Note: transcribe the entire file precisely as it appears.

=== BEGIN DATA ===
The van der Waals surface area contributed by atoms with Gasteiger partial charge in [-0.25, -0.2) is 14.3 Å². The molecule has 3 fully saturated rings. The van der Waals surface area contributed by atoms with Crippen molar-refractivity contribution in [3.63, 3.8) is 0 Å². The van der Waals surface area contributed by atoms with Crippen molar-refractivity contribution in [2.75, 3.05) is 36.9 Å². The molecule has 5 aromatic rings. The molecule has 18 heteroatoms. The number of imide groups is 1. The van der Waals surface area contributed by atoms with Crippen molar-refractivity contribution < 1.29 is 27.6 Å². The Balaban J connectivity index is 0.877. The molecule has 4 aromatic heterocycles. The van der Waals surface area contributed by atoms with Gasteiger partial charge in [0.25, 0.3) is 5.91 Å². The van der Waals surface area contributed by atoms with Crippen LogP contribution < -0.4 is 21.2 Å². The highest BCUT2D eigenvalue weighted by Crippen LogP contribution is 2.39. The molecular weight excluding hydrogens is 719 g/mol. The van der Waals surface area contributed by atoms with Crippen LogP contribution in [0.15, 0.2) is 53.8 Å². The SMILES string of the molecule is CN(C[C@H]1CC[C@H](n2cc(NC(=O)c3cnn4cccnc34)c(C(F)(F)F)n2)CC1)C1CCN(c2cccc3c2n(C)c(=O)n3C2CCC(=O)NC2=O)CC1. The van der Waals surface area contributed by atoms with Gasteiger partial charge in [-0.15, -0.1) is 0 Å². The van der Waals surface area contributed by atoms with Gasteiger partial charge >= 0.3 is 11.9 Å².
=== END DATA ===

The van der Waals surface area contributed by atoms with Gasteiger partial charge in [-0.25, -0.2) is 14.3 Å². The molecule has 3 fully saturated rings. The van der Waals surface area contributed by atoms with Crippen molar-refractivity contribution in [3.63, 3.8) is 0 Å². The van der Waals surface area contributed by atoms with Crippen molar-refractivity contribution in [2.75, 3.05) is 36.9 Å². The molecule has 5 aromatic rings. The molecule has 18 heteroatoms. The number of imide groups is 1. The van der Waals surface area contributed by atoms with Crippen molar-refractivity contribution < 1.29 is 27.6 Å². The Balaban J connectivity index is 0.877. The molecule has 4 aromatic heterocycles. The van der Waals surface area contributed by atoms with Gasteiger partial charge in [0.25, 0.3) is 5.91 Å². The van der Waals surface area contributed by atoms with Crippen LogP contribution < -0.4 is 21.2 Å². The highest BCUT2D eigenvalue weighted by Crippen LogP contribution is 2.39. The molecular weight excluding hydrogens is 719 g/mol. The van der Waals surface area contributed by atoms with Crippen LogP contribution in [0.15, 0.2) is 53.8 Å². The SMILES string of the molecule is CN(C[C@H]1CC[C@H](n2cc(NC(=O)c3cnn4cccnc34)c(C(F)(F)F)n2)CC1)C1CCN(c2cccc3c2n(C)c(=O)n3C2CCC(=O)NC2=O)CC1. The van der Waals surface area contributed by atoms with Gasteiger partial charge in [-0.15, -0.1) is 0 Å². The van der Waals surface area contributed by atoms with Gasteiger partial charge >= 0.3 is 11.9 Å².